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Old Jan 21st 2016, 08:40 PM   #5
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Originally Posted by Pmb View Post
Nit pick: I just wanted to point out that the photon doesn't need to have the exact energy as stated above, etc. Think of it like this: is it possible to generate a photon whose energy is exactly equal to a particular energy? This would mean accuracy to an infinite number of decimal places. The energy levels in atoms aren't bands with exactly zero energy width either. This is due to Doppler broadening. Let's just say that the width of the energy band has to be very small and the photon's energy very close to the energy band.

You don't find this in textbooks just like you won't find Doppler broadening in a text either. But it's good to know. I just sent an e-mail to the author of a great QM textbook to seek his help clarifying the explanation. He's pretty good a responding so I'll let you know what he said.
Nice explanation but probably a bit TMI for this level. (Though I certainly enjoyed reading it. I had never thought about it in this form.)

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Old Jan 22nd 2016, 12:56 AM   #6
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Yes indeed, Pete.
Like most things in the real world things get much more complicated when you go more deeply into them and allow for all possible effects.

We still need the guiding principle for understanding though, especially when first meeting these ideas.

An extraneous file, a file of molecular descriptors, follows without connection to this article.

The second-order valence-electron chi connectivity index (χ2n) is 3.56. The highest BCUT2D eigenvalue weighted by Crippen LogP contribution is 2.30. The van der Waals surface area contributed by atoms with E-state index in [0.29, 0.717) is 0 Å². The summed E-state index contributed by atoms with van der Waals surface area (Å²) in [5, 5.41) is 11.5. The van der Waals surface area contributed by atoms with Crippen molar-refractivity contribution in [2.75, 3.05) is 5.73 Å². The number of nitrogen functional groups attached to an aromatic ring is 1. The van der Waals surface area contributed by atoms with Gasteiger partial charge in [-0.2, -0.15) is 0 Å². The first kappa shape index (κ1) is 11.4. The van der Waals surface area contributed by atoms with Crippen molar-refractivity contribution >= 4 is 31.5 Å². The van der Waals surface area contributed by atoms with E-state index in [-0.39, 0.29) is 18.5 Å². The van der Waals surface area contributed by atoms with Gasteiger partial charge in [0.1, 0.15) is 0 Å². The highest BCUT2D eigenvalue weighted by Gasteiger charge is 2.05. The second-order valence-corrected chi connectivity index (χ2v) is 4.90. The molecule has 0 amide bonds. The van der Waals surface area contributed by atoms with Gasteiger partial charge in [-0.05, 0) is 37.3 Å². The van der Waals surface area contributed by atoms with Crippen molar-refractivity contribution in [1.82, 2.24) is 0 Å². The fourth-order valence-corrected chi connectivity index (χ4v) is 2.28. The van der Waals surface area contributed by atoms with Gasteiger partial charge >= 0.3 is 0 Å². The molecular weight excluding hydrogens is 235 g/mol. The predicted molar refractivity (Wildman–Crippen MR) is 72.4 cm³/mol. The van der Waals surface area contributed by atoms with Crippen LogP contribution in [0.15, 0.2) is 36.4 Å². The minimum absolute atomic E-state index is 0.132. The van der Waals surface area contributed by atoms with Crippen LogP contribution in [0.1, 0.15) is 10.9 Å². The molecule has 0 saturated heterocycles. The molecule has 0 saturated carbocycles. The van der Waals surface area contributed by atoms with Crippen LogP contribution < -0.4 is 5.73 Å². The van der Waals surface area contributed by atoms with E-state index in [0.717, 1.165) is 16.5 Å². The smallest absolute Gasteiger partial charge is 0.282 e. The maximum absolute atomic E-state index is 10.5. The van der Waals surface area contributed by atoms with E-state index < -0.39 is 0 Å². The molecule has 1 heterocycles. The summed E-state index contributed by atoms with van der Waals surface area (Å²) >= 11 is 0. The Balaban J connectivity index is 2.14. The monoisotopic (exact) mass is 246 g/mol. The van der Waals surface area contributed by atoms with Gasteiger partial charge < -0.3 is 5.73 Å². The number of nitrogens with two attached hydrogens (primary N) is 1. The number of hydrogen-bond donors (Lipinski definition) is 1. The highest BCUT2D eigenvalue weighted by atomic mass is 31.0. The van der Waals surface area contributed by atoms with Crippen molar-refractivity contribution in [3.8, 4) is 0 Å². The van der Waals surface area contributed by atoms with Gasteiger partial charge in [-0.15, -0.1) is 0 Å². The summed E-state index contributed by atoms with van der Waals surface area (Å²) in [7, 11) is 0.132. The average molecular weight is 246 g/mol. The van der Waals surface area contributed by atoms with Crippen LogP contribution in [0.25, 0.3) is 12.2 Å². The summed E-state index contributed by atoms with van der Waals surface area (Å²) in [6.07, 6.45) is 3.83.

MarieO, if you are still reading this, the next stage is complexity is fine and hyperfine structure, bonding and antibonding orbitals, the Zeeman effect and the Kronig-Penny equation.
The K_P equation is important because it is one of the few cases where we can obtain analytic solutions to the Schrodinger equation.
You should study these before the effects PMB is mentioning.

Last edited by studiot; Jan 24th 2016 at 01:21 AM.
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Old Jan 23rd 2016, 11:59 PM   #7
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The reason that I think that it's important to mention these things at this stage is because if you don't then when left in its simple form students will think that its the absolute truth and when someone comes along and tells them the truth they have a hard, impossible, time accepting it.

I found that to be the case with the concept of an "incompressible fluid." Real fluids can be compressed and that fact is important to know. Not telling this to students leads them to believe that whomever says different is ignorant and should be ignored. That's just bad juju! Lol!

Another thing about this that students will need to learn is what happens when a photon whose momentum has some uncertainty to it. If there's uncertainty to momentum then there's uncertainty in energy. What happens to a photon whose energy is uncertain, collides with an atom? This has a very easy answer to it.

Last edited by Pmb; Jan 24th 2016 at 12:03 AM.
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Old Jan 24th 2016, 01:28 AM   #8
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The reason that I think that it's important to mention these things at this stage is because if you don't then when left in its simple form students will think that its the absolute truth and when someone comes along and tells them the truth they have a hard, impossible, time accepting it.
Yes I agree you should always take a statement of 'fact' as meaning

"This is goood enough for what we are talking about", not as "gospel".

Of course, the teacher should always make that clear as well, and not all do.

I have suffered many times in my career from learning a simplified version too well.

As regards the Uncertainty Principle, there is an issue here that I have started another thread to discuss.

http://physicshelpforum.com/showthre...1509#post31509

How is the snow with you Pete?

Last edited by studiot; Jan 24th 2016 at 01:42 AM.